Thursday, October 28, 2010

Monsters on the Moon (A Fairy Tale)

{my version of Enkidu, half-man half-beast}

After reading the Epic of Gilgamesh, we drew our own mythical characters, and wrote a fairy tale starring them. This process produced lots of giggles in all of us. For your reading pleasure (or, you've been warned):

Monsters on the Moon
by Jacob, Isaac & Mom

Once upon a time, there were two monsters, Shozi and Enkidu. They were half-man and half-beast. They had many adventures together. One day they went to the moon in a monster ship. Their purpose was to take over the moon and destroy the aliens. When they arrived, they met a green, four-eyed alien named Eltenor. The alien was frightened. It spit tar at the invaders in self-defense, and stuck them to a big crater. What will the monsters do now?!

All of a sudden, a meteor hit the moon. It happened to land directly on the alien, smashing him to bits. The meteor was followed by a meteor SHOWER, which washed the tar off of the monsters. (That was lucky.) Now, back to the aliens. There were lots more of them.

The aliens were colored red or green, with black stripes and three eyes. They were furious at the death of their leader. They all cried together, “War on the monsters!!” Organizing their troops, they strapped on their laser guns and rolled out their meteor cannons. The monsters were starting to feel a little intimidated. “I think we’d better get out of here,” Enkidu said. Meanwhile, the aliens pulled out the instruction manuals for their cannons. (They were brand new from Moonmart, and the aliens had never actually fired them before.) Seizing the opportunity, the monsters grabbed the manuals and stuffed them into the cannons. The aliens fired, and the giant paper cannonballs caught fire, killing ten aliens. (That was unfortunate for the aliens.)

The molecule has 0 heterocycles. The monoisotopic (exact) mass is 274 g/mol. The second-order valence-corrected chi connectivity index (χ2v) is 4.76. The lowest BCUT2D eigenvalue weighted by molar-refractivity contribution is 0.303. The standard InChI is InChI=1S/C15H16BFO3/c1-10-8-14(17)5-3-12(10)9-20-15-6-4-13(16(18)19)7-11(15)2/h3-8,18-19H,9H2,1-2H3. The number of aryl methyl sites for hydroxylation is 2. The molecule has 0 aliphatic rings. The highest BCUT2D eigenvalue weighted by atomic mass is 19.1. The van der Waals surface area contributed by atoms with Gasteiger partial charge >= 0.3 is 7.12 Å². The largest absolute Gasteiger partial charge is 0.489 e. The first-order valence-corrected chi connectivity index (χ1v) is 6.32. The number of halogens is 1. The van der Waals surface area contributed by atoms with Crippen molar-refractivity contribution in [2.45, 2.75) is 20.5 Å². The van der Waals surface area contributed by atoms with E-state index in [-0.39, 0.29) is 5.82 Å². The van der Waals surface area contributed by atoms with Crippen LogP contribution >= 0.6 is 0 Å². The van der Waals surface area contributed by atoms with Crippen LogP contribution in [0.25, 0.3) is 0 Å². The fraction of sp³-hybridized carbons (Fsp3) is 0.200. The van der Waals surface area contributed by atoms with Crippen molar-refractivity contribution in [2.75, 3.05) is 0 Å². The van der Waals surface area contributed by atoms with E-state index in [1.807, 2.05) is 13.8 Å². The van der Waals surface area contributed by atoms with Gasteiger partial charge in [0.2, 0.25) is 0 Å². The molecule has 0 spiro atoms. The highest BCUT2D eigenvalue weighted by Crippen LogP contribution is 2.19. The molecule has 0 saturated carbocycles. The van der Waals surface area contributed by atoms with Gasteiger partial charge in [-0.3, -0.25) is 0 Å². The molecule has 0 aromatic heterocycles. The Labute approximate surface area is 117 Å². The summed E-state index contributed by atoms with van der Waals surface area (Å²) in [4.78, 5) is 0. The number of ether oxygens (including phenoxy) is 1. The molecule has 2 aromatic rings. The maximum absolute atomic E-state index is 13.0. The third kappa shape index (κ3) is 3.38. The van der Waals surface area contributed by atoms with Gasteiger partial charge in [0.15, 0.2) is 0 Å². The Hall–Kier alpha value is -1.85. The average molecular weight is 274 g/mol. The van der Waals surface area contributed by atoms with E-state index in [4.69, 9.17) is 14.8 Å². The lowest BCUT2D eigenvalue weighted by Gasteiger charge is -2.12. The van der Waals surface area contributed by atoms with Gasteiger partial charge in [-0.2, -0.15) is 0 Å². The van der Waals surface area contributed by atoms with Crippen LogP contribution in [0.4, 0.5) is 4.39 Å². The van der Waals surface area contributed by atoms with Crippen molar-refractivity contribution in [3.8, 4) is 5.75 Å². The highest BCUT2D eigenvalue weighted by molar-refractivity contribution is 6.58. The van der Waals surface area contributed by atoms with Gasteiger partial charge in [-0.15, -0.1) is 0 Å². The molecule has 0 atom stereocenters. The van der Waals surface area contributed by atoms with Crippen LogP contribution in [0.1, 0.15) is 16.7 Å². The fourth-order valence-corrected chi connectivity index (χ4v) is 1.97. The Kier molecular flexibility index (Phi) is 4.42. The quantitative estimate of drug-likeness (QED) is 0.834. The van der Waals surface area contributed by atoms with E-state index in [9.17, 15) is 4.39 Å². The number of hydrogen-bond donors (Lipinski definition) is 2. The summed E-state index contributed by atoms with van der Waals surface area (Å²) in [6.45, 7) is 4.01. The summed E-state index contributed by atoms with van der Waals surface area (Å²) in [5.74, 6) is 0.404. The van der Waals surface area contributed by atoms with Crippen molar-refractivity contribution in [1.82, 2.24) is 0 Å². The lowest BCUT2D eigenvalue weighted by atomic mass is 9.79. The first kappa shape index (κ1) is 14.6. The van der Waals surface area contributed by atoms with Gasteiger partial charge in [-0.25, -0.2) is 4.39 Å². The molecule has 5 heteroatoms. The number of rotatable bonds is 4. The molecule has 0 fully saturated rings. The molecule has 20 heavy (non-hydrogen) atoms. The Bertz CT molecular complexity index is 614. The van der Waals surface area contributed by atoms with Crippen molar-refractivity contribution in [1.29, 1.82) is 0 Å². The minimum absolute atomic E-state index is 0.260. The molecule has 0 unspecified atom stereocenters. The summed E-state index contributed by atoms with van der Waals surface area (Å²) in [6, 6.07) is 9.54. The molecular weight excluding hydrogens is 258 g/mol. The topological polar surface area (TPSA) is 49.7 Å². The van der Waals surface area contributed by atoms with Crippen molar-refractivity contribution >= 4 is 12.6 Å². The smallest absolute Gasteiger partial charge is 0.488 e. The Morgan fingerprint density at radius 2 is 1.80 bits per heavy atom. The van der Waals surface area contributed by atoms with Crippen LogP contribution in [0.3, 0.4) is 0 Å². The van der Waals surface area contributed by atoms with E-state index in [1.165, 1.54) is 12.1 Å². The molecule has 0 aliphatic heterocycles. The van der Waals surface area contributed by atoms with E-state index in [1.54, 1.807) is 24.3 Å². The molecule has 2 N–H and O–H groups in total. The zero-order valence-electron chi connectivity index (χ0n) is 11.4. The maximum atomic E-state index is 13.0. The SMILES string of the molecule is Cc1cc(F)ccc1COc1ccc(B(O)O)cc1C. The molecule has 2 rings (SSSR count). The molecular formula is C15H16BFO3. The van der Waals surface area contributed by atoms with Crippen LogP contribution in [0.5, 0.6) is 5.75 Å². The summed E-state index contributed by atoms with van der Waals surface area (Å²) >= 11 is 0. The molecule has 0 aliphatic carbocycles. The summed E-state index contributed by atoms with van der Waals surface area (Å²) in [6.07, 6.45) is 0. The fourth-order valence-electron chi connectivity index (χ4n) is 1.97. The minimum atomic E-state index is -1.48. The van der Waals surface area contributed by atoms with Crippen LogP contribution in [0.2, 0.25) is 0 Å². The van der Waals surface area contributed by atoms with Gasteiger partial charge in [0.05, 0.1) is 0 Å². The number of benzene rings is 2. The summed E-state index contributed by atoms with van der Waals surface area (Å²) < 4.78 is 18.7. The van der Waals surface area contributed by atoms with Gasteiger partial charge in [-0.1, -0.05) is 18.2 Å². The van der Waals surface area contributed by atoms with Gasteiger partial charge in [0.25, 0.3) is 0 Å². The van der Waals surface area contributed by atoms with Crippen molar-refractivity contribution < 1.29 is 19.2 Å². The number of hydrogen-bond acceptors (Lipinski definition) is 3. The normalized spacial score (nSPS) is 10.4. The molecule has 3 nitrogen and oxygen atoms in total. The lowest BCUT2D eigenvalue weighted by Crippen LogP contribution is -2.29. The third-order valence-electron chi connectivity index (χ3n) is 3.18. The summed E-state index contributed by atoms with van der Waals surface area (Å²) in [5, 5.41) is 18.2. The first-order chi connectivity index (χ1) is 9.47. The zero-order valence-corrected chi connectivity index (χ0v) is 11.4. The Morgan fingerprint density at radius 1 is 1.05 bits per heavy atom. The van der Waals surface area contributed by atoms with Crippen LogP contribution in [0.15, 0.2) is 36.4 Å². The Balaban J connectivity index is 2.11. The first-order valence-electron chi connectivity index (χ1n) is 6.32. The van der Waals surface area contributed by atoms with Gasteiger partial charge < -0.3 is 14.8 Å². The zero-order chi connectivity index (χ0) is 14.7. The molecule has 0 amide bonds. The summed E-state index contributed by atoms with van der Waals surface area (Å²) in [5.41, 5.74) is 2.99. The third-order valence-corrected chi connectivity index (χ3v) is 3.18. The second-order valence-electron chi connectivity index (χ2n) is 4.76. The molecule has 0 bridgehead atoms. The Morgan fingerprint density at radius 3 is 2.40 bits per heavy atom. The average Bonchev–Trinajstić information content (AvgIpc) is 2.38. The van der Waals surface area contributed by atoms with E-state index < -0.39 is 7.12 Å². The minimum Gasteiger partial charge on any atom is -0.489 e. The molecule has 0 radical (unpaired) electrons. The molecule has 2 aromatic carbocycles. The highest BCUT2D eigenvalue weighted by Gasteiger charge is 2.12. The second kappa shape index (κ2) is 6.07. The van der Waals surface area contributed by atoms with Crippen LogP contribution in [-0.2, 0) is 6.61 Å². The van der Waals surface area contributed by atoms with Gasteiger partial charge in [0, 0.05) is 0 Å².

Plan B. The aliens fetched their moon buggies, in case a quick escape became necessary. They aimed their laser guns, and fired at the monsters. The monsters activated their force fields, which caused the lasers to ricochet back to the moon buggies, resulting in a giant explosion. The aliens were running out of options (and aliens.)

Plan C. The only thing left to do was escape! The few remaining moon natives retreated to their garages to retrieve their rocketships. Firing up the ignitions, they took off into outer space, hoping to start a new life as Martians. (It wouldn’t be easy – they were ILLEGAL aliens, after all.)

Meanwhile, back at the moon, the monsters planted their flag in the soil. They took a celebratory moonwalk, and radioed back to Houston. Mission accomplished, they headed back to earth, where they were hailed as heroes and awarded a lifetime supply of Moon Pies. They lived happily ever after. Well, at least until their next dangerous adventure….

Wednesday, October 27, 2010

Back to School (or Not)

We've been having an amazing time in our homeschool! I plan to post some of our favorite adventures so far.

This one is from Week One.

We are using "The Story of the World" Volume 1, by Susan Wise Bauer for our history curriculum. During our first week, we studied archealogy. Marty and I created an archealogical dig site in our backyard, and let the kids search for "artifacts." They sorted their findings, drew them in their sketchbooks, and charted them according to the grid quadrant in which the artifacts were found. Then we discussed what we could learn about this "ancient civilization" from what they left behind. Fascinating!

I had to laugh, though, at all the trash the boys found in their digging, instead of the large, obvious artifacts that Marty and I had planted. They got so excited over tiny bits of plastic, and rocks that "must be ancient arrowheads!"

Tuesday, October 12, 2010

You Know What They Say About the Best-Laid Plans